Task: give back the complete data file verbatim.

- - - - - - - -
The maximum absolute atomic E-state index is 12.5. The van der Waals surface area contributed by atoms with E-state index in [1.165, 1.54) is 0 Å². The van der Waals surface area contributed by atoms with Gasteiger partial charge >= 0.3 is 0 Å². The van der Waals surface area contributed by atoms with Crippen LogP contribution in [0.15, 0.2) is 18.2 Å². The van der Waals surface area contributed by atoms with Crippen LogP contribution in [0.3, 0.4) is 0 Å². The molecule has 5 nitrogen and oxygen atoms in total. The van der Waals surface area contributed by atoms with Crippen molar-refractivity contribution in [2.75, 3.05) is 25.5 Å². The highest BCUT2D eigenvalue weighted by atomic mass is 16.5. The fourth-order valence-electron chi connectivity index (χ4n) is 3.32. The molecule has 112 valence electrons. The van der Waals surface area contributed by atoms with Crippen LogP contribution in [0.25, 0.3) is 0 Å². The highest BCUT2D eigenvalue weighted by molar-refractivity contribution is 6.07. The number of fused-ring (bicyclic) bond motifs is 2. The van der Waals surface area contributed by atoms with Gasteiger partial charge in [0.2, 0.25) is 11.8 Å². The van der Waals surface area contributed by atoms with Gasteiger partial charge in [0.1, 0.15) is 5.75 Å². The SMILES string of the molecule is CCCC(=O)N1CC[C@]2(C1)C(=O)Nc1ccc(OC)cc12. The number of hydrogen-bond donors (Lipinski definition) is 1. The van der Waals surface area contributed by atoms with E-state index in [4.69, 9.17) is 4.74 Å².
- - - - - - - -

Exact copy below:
The maximum absolute atomic E-state index is 12.5. The van der Waals surface area contributed by atoms with E-state index in [1.165, 1.54) is 0 Å². The van der Waals surface area contributed by atoms with Gasteiger partial charge >= 0.3 is 0 Å². The van der Waals surface area contributed by atoms with Crippen LogP contribution in [0.15, 0.2) is 18.2 Å². The van der Waals surface area contributed by atoms with Crippen LogP contribution in [0.3, 0.4) is 0 Å². The molecule has 5 nitrogen and oxygen atoms in total. The van der Waals surface area contributed by atoms with Crippen molar-refractivity contribution in [2.75, 3.05) is 25.5 Å². The highest BCUT2D eigenvalue weighted by atomic mass is 16.5. The fourth-order valence-electron chi connectivity index (χ4n) is 3.32. The molecule has 112 valence electrons. The van der Waals surface area contributed by atoms with Crippen LogP contribution in [0.25, 0.3) is 0 Å². The highest BCUT2D eigenvalue weighted by molar-refractivity contribution is 6.07. The number of fused-ring (bicyclic) bond motifs is 2. The van der Waals surface area contributed by atoms with Gasteiger partial charge in [0.2, 0.25) is 11.8 Å². The van der Waals surface area contributed by atoms with Gasteiger partial charge in [0.1, 0.15) is 5.75 Å². The SMILES string of the molecule is CCCC(=O)N1CC[C@]2(C1)C(=O)Nc1ccc(OC)cc12. The number of hydrogen-bond donors (Lipinski definition) is 1. The van der Waals surface area contributed by atoms with E-state index in [4.69, 9.17) is 4.74 Å².